Yamaha Design “Synapses” CP4 STAGE/CP40 STAGE


The latest stage pianos to bear the renowned "CP" brand.


Launched in 1976, the CP-70 (shown in background here) established the professional stage piano all on its own. The CP4 STAGE and CP40 STAGE carry forward the essence of the original CP-70, in a form suited to today’s music scene. The intuitive connection that players develop with these instruments through hard use is universal to fine instruments of any period.


A substantial vertical wall rises at the back of the keyboard to give the instrument a piano-like aspect, in contrast to the sloping flat surfaces of a synthesizer. This stepped surface reduces the chances of unintended contact with the control panel when playing, so the player can focus on the performance—especially important on the stage, when mistakes are unacceptable.


A wood keyboard that is pleasant to touch, a hairline-patterned silver stripe that evokes the CP-70, and leather texture beyond the control panel. The use and placement of different materials and textures engage the performer’s visual and tactile senses, adding an extra dimension to the instrument’s expression.


The keyboard creates a sense of presence appropriate to the stage, with a radiused edge accentuating the sides. Viewed from the rear, that edge groups the output jacks while recalling the indentation on the CP-70. The radiused edge also reflects spotlights on stage, giving the instrument the visual appeal that a member of the CP family deserves.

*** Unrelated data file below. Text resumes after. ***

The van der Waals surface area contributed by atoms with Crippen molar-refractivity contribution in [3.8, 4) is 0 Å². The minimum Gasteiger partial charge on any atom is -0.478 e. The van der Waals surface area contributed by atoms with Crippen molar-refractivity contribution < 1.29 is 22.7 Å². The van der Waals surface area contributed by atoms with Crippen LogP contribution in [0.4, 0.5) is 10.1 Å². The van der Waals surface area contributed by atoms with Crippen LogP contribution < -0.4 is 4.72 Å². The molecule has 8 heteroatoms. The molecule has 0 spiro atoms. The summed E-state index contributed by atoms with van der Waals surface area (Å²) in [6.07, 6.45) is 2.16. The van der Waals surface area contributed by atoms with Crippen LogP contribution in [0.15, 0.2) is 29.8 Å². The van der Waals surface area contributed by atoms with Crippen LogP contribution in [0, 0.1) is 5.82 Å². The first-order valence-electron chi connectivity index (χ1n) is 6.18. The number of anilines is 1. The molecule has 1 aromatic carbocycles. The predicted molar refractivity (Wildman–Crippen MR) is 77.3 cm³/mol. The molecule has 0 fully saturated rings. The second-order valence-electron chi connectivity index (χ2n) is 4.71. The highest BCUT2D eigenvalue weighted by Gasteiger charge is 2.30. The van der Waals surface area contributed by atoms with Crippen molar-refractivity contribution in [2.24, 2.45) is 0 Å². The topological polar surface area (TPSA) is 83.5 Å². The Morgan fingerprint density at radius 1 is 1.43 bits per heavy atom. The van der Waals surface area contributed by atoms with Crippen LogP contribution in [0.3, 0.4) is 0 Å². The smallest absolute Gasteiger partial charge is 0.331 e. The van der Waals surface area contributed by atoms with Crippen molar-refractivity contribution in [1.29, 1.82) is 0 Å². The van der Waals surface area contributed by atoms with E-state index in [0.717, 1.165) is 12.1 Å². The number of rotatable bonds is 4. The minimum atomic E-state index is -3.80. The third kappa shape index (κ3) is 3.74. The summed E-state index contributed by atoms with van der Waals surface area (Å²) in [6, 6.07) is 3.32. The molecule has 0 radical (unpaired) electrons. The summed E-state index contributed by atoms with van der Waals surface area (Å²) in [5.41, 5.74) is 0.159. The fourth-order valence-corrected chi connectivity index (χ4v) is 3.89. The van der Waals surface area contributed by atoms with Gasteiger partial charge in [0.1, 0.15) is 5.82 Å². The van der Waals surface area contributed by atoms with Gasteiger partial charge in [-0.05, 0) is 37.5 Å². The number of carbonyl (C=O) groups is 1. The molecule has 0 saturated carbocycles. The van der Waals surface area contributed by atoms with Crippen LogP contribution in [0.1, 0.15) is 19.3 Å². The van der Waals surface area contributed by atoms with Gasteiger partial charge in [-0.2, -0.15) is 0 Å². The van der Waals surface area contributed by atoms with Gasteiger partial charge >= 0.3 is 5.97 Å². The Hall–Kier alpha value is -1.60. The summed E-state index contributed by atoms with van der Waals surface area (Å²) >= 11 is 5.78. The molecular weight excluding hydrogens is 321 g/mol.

Jose González
Jose González
Yamaha Design Laboratory

Working to create the latest version of the legendary CP stage piano.

The CP-70 (introduced in 1976) and CP-80 (introduced in 1978) electric grand pianos are even today regarded as benchmarks by musicians worldwide. The new CPs—the CP4 STAGE and CP40 STAGE—inherit the core concept of their predecessors, and possess the timbre and functionality to stand out in today’s musical contexts.
Our design priorities were to balance the CP tradition with newness, that is, to add accents to a simple shape that conveyed the impression of a piano and of a CP. For example, a grand piano viewed from the side has a step between the keyboard and music stand—we used a two-layer design to evoke that and convey the impression of a piano. The CP-70 and CP-80 have a distinctive trapezoidal shape on their backs, and we emulated that with a C-shaped contour that surrounds the output jacks on the back.
This gives the CP4 STAGE and CP40 STAGE their characteristic form that is accentuated under stage lights without seeming forced. These instruments inherit the understated style from earlier CPs, keeping the focus on the performer while maintaining their own solid presence, and combining that with thoroughly up-to-date sound and functionality, balancing classic CP qualities with modernity in a way that we hope will establish these new models as benchmarks for a new generation.

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